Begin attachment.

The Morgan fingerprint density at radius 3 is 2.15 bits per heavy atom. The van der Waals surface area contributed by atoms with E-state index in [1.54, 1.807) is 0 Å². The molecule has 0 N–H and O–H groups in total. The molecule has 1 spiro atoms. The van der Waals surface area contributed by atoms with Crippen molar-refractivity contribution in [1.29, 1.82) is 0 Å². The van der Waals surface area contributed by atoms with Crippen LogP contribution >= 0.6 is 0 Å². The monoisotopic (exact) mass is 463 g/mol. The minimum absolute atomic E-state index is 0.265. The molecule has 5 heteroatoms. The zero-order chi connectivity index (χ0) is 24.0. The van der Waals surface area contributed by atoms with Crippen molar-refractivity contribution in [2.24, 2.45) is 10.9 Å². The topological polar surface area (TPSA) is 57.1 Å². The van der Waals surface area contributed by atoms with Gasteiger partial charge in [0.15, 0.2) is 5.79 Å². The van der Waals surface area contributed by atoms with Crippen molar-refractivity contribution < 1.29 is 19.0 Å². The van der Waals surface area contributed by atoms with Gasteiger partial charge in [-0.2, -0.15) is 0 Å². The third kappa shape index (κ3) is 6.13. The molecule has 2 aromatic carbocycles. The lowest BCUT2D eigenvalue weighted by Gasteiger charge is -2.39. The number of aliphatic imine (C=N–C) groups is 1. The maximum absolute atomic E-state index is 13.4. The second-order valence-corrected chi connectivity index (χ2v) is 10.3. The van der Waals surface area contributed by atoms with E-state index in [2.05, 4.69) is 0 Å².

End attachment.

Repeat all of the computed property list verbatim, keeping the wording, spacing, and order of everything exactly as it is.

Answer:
The Morgan fingerprint density at radius 3 is 2.15 bits per heavy atom. The van der Waals surface area contributed by atoms with E-state index in [1.54, 1.807) is 0 Å². The molecule has 0 N–H and O–H groups in total. The molecule has 1 spiro atoms. The van der Waals surface area contributed by atoms with Crippen molar-refractivity contribution in [1.29, 1.82) is 0 Å². The van der Waals surface area contributed by atoms with Crippen LogP contribution >= 0.6 is 0 Å². The monoisotopic (exact) mass is 463 g/mol. The minimum absolute atomic E-state index is 0.265. The molecule has 5 heteroatoms. The zero-order chi connectivity index (χ0) is 24.0. The van der Waals surface area contributed by atoms with Crippen molar-refractivity contribution in [2.24, 2.45) is 10.9 Å². The topological polar surface area (TPSA) is 57.1 Å². The van der Waals surface area contributed by atoms with Gasteiger partial charge in [0.15, 0.2) is 5.79 Å². The van der Waals surface area contributed by atoms with Crippen molar-refractivity contribution < 1.29 is 19.0 Å². The van der Waals surface area contributed by atoms with Gasteiger partial charge in [-0.2, -0.15) is 0 Å². The third kappa shape index (κ3) is 6.13. The molecule has 2 aromatic carbocycles. The lowest BCUT2D eigenvalue weighted by Gasteiger charge is -2.39. The number of aliphatic imine (C=N–C) groups is 1. The maximum absolute atomic E-state index is 13.4. The second-order valence-corrected chi connectivity index (χ2v) is 10.3. The van der Waals surface area contributed by atoms with E-state index in [2.05, 4.69) is 0 Å².